Somebody asked the question about the role of Kaikaku relative to Kaizen and that they understood the price and made minor changes, but what do you do about breakthrough changes. And that led to a long dialogue where different people had different opinions.
For example, somebody consulting in lean was described how he needed to use Kaikaku to get the significant changes where you change a real intent by you scream reset we lay out a hospital or a factory beautiful operation. And I get concerned about those discussions, and I’m going to explain why that concerns me. So, first of all, the public image is that you do Kaizen to get any Pimentel improvements. A lot of those improvements come from the team members.
It was a factory where hourly team members say through a suggestion system, and then you’ll get small changes and very gradually over time you get a little bit better and a little bit better. But there are limits to how far you can get without a radical breakthrough. The radical breakthrough can put you in a position to disrupt the whole market, so Clay Christensen talks about disruptive technologies that changed the game. And then you’re so far ahead of the competition that it takes a decade or more for them to catch up, or at least they can’t catch up while you have a patent. So Kaizen is thought of as having lots of minor incremental improvements.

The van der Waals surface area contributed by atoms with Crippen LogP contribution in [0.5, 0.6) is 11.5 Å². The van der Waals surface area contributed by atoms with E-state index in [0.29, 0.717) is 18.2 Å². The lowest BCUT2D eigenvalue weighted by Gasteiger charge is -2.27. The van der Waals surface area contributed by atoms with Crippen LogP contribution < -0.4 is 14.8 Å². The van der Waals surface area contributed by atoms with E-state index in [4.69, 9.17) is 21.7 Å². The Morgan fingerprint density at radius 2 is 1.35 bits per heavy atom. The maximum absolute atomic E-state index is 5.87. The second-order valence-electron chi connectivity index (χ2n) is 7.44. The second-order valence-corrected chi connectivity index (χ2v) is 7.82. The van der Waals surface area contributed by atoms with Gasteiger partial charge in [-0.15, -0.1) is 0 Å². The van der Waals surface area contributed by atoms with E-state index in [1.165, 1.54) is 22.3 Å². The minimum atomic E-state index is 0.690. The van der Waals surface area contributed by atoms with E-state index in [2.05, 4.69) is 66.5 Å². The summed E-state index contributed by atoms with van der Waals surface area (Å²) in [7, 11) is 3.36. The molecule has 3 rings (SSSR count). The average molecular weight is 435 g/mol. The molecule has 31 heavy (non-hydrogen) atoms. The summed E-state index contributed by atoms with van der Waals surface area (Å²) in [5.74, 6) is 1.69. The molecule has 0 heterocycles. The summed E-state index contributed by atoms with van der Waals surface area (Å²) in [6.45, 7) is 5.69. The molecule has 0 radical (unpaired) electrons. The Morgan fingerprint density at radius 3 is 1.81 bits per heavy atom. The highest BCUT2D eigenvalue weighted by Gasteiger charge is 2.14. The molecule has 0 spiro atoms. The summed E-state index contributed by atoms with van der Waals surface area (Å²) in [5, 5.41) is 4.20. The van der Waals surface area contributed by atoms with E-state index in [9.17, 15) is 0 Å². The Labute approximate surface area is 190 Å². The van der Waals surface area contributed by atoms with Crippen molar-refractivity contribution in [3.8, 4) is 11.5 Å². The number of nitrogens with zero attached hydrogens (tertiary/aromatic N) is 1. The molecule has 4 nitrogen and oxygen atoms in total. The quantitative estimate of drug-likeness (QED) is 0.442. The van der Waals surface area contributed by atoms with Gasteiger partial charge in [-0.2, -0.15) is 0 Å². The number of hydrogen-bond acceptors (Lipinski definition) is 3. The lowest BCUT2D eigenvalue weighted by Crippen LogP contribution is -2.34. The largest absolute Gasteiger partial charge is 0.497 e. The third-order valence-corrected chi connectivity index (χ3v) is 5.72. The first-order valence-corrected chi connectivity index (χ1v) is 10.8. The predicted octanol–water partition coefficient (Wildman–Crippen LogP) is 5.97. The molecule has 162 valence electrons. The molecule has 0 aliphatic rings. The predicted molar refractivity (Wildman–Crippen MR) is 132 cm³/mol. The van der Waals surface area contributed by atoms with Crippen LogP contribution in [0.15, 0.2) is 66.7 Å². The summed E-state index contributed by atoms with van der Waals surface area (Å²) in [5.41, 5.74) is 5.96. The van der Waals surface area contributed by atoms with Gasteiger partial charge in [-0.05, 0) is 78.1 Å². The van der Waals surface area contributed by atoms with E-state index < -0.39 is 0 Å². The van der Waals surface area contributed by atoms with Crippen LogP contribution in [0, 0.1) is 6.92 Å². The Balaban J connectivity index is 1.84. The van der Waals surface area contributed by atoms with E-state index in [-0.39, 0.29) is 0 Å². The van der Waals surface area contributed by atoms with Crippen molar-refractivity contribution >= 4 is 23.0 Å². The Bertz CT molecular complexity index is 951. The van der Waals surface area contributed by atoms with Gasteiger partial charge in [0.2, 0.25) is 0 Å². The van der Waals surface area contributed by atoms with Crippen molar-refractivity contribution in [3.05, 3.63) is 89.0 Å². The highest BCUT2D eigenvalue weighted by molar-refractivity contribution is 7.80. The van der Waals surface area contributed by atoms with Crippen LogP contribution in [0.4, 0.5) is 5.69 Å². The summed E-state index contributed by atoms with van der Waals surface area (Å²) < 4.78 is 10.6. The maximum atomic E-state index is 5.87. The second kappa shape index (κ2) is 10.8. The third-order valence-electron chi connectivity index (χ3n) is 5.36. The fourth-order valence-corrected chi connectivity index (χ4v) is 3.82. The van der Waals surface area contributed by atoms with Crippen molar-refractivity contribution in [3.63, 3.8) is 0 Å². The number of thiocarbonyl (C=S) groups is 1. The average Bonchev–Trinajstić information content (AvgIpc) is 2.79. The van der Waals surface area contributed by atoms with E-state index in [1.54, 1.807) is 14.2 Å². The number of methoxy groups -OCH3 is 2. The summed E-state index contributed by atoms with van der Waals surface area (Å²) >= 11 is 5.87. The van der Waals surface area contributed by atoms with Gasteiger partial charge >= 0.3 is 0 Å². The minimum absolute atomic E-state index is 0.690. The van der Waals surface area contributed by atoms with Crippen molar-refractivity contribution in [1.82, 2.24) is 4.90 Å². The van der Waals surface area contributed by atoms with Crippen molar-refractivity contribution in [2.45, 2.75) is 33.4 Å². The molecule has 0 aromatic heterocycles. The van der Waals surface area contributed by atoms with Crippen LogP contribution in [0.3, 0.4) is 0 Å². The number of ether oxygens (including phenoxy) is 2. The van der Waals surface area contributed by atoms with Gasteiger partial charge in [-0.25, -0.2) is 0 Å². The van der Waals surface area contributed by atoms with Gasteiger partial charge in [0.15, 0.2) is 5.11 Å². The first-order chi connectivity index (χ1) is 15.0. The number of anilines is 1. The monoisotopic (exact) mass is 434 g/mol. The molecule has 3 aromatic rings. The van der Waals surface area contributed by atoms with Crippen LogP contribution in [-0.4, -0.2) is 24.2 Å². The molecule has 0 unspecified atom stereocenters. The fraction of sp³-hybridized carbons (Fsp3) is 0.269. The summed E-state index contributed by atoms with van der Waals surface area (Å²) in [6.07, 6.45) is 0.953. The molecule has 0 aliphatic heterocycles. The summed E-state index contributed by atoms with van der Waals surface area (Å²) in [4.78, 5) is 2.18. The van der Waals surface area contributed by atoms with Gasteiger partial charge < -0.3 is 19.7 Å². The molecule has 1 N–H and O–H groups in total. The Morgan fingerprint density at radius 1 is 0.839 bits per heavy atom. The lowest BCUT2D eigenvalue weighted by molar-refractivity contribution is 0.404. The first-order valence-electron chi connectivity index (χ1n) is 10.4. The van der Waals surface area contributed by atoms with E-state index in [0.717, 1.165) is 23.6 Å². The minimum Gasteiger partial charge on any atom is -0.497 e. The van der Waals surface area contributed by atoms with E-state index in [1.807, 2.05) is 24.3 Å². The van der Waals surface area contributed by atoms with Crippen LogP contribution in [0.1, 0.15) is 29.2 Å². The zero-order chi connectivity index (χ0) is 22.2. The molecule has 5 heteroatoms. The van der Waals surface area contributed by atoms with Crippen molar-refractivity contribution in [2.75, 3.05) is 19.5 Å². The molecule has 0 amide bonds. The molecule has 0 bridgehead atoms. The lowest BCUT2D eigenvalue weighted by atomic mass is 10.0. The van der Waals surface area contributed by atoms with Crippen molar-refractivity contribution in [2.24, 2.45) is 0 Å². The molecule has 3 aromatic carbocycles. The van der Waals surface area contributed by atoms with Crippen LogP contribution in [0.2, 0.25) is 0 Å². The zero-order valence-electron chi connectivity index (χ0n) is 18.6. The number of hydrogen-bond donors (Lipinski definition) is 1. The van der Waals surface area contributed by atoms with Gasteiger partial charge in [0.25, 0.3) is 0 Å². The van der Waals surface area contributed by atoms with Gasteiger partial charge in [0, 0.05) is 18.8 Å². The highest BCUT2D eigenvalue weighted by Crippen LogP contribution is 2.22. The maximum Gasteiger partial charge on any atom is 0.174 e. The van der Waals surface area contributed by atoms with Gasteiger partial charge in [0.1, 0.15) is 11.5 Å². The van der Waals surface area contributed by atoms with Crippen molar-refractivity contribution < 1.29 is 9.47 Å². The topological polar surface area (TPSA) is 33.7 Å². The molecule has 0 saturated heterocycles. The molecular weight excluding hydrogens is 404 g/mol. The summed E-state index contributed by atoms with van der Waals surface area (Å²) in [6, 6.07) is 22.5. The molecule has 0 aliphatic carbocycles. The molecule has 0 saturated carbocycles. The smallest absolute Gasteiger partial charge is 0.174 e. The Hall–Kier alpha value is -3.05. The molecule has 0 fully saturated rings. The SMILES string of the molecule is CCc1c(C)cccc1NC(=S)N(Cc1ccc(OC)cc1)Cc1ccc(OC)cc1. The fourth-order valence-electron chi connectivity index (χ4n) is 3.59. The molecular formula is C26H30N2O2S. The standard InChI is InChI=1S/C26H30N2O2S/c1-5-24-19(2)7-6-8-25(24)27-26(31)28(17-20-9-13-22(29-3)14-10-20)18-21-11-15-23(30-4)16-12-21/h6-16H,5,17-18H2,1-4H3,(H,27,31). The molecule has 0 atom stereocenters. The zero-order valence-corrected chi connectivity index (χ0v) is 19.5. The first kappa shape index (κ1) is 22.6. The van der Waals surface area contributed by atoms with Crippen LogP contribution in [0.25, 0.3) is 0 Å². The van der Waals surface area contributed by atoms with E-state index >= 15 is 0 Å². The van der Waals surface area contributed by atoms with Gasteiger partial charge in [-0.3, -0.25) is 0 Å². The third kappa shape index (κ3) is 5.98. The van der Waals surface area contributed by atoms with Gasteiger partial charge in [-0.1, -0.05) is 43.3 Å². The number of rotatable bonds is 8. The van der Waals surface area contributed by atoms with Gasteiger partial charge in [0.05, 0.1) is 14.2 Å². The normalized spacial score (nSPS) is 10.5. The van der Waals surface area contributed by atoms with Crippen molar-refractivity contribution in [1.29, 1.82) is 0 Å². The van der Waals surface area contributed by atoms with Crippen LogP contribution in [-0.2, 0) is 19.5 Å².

This has led to the fact that we need a different word and a different methodology called Kaikaku. Interestingly, the turnpike PACU is not used within Toyota. So if we look at the definitions, Kaizen translates to change for the better, which could be significant, medium, or small.
Kaikaku is defined as reform or in a day, giving the impression of something more fundamental. Kaikaku, one can argue is a subset of Kaizen breakthroughs, are a type of Kaizen and medium grunt improvements or a type of cousin.